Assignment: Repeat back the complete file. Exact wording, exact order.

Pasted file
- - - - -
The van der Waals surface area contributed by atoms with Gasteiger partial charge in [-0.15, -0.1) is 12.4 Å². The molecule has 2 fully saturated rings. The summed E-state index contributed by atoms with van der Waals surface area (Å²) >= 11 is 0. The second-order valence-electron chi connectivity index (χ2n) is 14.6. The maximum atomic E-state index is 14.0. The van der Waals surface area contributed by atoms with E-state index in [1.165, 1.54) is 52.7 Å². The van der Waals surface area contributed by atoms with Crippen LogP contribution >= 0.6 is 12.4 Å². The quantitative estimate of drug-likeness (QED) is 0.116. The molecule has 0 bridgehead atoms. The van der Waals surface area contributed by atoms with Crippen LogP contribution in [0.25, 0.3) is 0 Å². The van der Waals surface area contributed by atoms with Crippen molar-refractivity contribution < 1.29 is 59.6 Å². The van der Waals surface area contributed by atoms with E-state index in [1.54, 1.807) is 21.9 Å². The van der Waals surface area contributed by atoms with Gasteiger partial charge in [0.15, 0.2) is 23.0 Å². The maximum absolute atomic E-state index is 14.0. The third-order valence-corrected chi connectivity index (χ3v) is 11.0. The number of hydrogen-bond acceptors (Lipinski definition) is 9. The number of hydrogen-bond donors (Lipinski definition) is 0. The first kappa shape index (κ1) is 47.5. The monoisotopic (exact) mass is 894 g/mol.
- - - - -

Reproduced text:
The van der Waals surface area contributed by atoms with Gasteiger partial charge in [-0.15, -0.1) is 12.4 Å². The molecule has 2 fully saturated rings. The summed E-state index contributed by atoms with van der Waals surface area (Å²) >= 11 is 0. The second-order valence-electron chi connectivity index (χ2n) is 14.6. The maximum atomic E-state index is 14.0. The van der Waals surface area contributed by atoms with E-state index in [1.165, 1.54) is 52.7 Å². The van der Waals surface area contributed by atoms with Crippen LogP contribution >= 0.6 is 12.4 Å². The quantitative estimate of drug-likeness (QED) is 0.116. The molecule has 0 bridgehead atoms. The van der Waals surface area contributed by atoms with Crippen LogP contribution in [0.25, 0.3) is 0 Å². The van der Waals surface area contributed by atoms with Crippen molar-refractivity contribution < 1.29 is 59.6 Å². The van der Waals surface area contributed by atoms with E-state index in [1.54, 1.807) is 21.9 Å². The van der Waals surface area contributed by atoms with Gasteiger partial charge in [0.15, 0.2) is 23.0 Å². The maximum absolute atomic E-state index is 14.0. The third-order valence-corrected chi connectivity index (χ3v) is 11.0. The number of hydrogen-bond acceptors (Lipinski definition) is 9. The number of hydrogen-bond donors (Lipinski definition) is 0. The first kappa shape index (κ1) is 47.5. The monoisotopic (exact) mass is 894 g/mol.